Nikhil Joshi, M.D.

Given The Choice, I’d Dance.

Dear World,

My mother always told me, as corny as these song lyrics are, “when you get the choice to sit out or dance, I hope you dance”. I never payed attention much to the meaning behind things as a kid but now that I’m older they seem to make more sense.

Growing up I was painfully shy. I was that little girl who sat in the corner in the back of class because she was too scared to talk to people. I always seemed to care about the way other people saw me and less about how I felt about myself. I’m learning to be different now.

I was eight years old when my father was diagnosed with Parkinson’s disease and for the last eleven years I’ve watched him struggle not only with his physical ailment but the things that come with being sick. Alienation by family, once friends and even strangers because he’s different isn’t morally right but it happens. My mom struggles too, taking care of a sick husband, who usually doesn’t care about eating right or taking his medication, but she fights with him because she know that she’s fighting for him and for his life.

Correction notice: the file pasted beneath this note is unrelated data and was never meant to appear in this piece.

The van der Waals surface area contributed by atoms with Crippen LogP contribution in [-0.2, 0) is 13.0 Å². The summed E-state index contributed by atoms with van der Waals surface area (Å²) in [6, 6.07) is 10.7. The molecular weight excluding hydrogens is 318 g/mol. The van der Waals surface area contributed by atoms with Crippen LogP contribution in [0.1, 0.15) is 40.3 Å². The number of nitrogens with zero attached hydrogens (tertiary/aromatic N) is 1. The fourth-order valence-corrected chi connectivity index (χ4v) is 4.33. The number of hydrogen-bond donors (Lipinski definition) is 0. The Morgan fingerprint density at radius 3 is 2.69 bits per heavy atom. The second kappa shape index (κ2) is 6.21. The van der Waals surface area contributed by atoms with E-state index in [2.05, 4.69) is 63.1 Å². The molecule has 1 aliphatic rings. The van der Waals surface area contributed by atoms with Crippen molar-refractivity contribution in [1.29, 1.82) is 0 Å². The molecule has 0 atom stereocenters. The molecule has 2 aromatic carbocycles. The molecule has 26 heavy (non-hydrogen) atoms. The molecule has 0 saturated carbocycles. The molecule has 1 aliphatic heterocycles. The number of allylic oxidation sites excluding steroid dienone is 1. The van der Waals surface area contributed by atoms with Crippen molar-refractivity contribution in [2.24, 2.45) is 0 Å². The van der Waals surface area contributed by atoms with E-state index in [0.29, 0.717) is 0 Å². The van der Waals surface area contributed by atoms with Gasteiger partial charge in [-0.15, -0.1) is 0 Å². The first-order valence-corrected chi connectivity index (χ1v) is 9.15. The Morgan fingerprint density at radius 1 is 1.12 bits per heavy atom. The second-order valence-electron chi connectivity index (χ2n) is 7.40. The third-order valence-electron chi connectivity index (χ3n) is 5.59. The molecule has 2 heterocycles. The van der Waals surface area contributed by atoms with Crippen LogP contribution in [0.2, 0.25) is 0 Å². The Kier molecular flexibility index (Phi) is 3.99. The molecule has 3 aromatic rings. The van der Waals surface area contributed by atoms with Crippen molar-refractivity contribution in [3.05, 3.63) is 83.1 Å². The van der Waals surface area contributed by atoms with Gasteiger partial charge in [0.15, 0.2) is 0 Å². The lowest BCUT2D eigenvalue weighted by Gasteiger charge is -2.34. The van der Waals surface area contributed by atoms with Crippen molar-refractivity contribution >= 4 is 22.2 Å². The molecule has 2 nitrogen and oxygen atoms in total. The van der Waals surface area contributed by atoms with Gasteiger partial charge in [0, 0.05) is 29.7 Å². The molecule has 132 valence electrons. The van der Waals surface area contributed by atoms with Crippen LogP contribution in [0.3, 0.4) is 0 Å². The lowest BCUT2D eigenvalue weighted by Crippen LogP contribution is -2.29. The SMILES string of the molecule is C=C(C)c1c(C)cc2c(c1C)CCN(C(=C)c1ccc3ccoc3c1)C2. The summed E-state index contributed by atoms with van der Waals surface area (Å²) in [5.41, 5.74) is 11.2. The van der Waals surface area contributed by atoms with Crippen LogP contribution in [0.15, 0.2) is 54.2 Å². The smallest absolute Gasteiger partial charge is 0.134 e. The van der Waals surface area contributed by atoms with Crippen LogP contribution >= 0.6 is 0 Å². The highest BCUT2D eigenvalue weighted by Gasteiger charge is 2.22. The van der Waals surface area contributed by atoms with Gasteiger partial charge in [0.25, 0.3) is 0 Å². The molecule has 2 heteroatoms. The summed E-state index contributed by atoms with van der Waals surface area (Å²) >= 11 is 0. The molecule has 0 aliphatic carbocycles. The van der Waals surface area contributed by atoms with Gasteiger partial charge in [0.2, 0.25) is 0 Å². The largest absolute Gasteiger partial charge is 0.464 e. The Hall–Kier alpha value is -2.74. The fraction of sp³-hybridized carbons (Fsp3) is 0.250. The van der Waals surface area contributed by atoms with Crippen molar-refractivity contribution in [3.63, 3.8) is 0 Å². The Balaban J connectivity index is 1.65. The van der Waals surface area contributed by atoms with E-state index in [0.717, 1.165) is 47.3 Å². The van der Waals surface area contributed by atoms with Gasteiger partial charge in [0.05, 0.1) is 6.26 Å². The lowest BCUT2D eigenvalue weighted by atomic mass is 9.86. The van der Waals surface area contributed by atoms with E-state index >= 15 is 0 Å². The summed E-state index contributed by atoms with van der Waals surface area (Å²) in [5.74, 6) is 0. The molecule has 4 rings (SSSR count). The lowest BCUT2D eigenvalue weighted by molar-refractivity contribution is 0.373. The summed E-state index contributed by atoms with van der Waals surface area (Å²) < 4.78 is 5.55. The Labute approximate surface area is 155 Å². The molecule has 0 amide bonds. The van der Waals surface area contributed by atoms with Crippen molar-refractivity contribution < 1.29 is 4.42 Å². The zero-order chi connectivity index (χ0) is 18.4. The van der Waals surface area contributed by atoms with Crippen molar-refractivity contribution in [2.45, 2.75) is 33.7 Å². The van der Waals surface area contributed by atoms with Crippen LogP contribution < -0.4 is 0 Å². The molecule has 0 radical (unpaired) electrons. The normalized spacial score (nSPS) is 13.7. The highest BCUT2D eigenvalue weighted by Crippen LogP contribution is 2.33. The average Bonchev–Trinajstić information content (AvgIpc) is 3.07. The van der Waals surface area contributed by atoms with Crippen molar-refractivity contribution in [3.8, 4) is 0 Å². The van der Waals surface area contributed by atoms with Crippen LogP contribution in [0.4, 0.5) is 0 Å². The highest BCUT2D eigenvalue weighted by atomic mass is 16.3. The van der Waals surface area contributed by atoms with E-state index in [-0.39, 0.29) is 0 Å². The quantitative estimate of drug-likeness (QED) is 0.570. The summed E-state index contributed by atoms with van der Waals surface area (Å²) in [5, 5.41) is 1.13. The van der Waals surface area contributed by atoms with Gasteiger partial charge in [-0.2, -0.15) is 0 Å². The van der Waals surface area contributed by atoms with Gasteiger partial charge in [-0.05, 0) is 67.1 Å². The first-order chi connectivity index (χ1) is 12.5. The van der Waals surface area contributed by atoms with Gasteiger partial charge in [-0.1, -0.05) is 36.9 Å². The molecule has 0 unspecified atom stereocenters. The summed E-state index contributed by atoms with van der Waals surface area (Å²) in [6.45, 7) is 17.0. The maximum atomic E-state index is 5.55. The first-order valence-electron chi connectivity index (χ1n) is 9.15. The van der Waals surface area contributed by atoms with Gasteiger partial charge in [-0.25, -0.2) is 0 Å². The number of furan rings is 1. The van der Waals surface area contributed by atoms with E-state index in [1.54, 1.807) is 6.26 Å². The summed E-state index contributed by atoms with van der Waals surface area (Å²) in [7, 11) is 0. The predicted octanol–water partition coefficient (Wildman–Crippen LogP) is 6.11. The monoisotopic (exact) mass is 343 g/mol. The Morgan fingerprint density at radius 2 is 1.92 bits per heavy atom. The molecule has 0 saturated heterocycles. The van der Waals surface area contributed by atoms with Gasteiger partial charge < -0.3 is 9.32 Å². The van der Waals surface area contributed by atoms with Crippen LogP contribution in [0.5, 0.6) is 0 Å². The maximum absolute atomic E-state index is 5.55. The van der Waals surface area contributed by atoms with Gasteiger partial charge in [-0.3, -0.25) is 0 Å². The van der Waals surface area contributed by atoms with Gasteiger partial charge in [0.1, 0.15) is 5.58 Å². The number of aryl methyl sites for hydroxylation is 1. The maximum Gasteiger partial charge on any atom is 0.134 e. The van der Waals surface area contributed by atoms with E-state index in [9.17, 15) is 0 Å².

From everything I’ve gone through in my short life whether that’s my father’s illness, moving to a different province by myself and even heartbreak, I’ve come out with a few lessons learned.

1.Never regret anything. Everything you’ve been through has taught you something important.
2. Always chase your dreams.
3. Give everyone a second chance regardless of how many times you wish you didn’t
4. Love yourself for who you are. If you don’t like something about yourself then change it, but don’t change yourself for someone else.
5. Give someone your whole heart, even if it gets broken you know that you gave it everything you had.
6. You do everything you can, have all the experiences life has to offer and never sideline yourself.

All I have left is to ask, “Will you dance with me?”


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